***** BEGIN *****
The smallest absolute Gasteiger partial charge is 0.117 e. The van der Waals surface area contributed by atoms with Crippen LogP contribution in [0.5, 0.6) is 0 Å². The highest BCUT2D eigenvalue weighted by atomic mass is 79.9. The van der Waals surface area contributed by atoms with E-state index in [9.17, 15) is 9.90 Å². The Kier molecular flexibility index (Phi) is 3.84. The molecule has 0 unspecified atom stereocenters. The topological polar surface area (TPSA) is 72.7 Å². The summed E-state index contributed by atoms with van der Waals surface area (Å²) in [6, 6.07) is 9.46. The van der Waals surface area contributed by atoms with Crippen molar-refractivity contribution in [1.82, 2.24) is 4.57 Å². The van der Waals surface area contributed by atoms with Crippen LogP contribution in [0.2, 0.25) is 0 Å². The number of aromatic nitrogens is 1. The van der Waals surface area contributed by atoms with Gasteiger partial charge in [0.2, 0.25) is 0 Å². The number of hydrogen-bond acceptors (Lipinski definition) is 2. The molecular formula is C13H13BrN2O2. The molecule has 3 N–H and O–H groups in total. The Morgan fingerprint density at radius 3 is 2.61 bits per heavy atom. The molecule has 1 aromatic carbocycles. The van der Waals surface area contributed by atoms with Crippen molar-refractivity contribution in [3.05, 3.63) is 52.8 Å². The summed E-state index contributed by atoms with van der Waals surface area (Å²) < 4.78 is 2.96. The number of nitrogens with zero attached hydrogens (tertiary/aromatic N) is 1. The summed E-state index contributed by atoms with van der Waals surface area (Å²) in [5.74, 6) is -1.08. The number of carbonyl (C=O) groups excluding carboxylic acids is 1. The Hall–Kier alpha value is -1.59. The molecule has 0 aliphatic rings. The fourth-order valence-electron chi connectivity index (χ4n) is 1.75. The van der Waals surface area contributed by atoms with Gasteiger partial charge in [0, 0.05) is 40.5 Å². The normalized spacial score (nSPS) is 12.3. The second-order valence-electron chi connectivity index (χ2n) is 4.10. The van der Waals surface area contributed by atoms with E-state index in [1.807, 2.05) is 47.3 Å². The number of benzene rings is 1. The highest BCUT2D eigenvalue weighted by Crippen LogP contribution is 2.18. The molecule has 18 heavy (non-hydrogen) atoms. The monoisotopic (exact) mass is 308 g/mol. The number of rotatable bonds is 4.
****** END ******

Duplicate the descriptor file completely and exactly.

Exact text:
The smallest absolute Gasteiger partial charge is 0.117 e. The van der Waals surface area contributed by atoms with Crippen LogP contribution in [0.5, 0.6) is 0 Å². The highest BCUT2D eigenvalue weighted by atomic mass is 79.9. The van der Waals surface area contributed by atoms with E-state index in [9.17, 15) is 9.90 Å². The Kier molecular flexibility index (Phi) is 3.84. The molecule has 0 unspecified atom stereocenters. The topological polar surface area (TPSA) is 72.7 Å². The summed E-state index contributed by atoms with van der Waals surface area (Å²) in [6, 6.07) is 9.46. The van der Waals surface area contributed by atoms with Crippen molar-refractivity contribution in [1.82, 2.24) is 4.57 Å². The van der Waals surface area contributed by atoms with Crippen LogP contribution in [0.2, 0.25) is 0 Å². The number of aromatic nitrogens is 1. The van der Waals surface area contributed by atoms with Gasteiger partial charge in [0.2, 0.25) is 0 Å². The number of hydrogen-bond acceptors (Lipinski definition) is 2. The molecular formula is C13H13BrN2O2. The molecule has 3 N–H and O–H groups in total. The Morgan fingerprint density at radius 3 is 2.61 bits per heavy atom. The molecule has 1 aromatic carbocycles. The van der Waals surface area contributed by atoms with Crippen molar-refractivity contribution in [3.05, 3.63) is 52.8 Å². The summed E-state index contributed by atoms with van der Waals surface area (Å²) < 4.78 is 2.96. The number of nitrogens with zero attached hydrogens (tertiary/aromatic N) is 1. The summed E-state index contributed by atoms with van der Waals surface area (Å²) in [5.74, 6) is -1.08. The number of carbonyl (C=O) groups excluding carboxylic acids is 1. The Hall–Kier alpha value is -1.59. The molecule has 0 aliphatic rings. The fourth-order valence-electron chi connectivity index (χ4n) is 1.75. The van der Waals surface area contributed by atoms with Gasteiger partial charge in [0, 0.05) is 40.5 Å². The normalized spacial score (nSPS) is 12.3. The second-order valence-electron chi connectivity index (χ2n) is 4.10. The van der Waals surface area contributed by atoms with E-state index in [1.807, 2.05) is 47.3 Å². The number of benzene rings is 1. The highest BCUT2D eigenvalue weighted by Crippen LogP contribution is 2.18. The molecule has 18 heavy (non-hydrogen) atoms. The monoisotopic (exact) mass is 308 g/mol. The number of rotatable bonds is 4.